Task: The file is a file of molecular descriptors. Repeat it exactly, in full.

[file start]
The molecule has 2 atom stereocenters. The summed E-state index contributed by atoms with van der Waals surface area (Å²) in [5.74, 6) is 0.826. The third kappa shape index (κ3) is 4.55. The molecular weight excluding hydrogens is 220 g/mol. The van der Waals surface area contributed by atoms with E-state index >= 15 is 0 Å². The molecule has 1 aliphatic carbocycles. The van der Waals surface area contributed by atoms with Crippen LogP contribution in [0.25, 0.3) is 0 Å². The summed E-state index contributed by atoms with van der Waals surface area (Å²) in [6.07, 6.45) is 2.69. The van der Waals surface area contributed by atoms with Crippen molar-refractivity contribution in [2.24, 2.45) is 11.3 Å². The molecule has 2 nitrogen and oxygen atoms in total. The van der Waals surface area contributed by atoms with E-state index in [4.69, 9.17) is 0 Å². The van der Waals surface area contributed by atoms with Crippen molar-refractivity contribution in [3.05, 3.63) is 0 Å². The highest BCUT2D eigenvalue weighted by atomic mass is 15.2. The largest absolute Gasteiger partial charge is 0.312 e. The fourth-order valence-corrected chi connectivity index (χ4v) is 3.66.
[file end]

The molecule has 2 atom stereocenters. The summed E-state index contributed by atoms with van der Waals surface area (Å²) in [5.74, 6) is 0.826. The third kappa shape index (κ3) is 4.55. The molecular weight excluding hydrogens is 220 g/mol. The van der Waals surface area contributed by atoms with E-state index >= 15 is 0 Å². The molecule has 1 aliphatic carbocycles. The van der Waals surface area contributed by atoms with Crippen LogP contribution in [0.25, 0.3) is 0 Å². The summed E-state index contributed by atoms with van der Waals surface area (Å²) in [6.07, 6.45) is 2.69. The van der Waals surface area contributed by atoms with Crippen molar-refractivity contribution in [2.24, 2.45) is 11.3 Å². The molecule has 2 nitrogen and oxygen atoms in total. The van der Waals surface area contributed by atoms with E-state index in [4.69, 9.17) is 0 Å². The van der Waals surface area contributed by atoms with Crippen molar-refractivity contribution in [3.05, 3.63) is 0 Å². The highest BCUT2D eigenvalue weighted by atomic mass is 15.2. The largest absolute Gasteiger partial charge is 0.312 e. The fourth-order valence-corrected chi connectivity index (χ4v) is 3.66.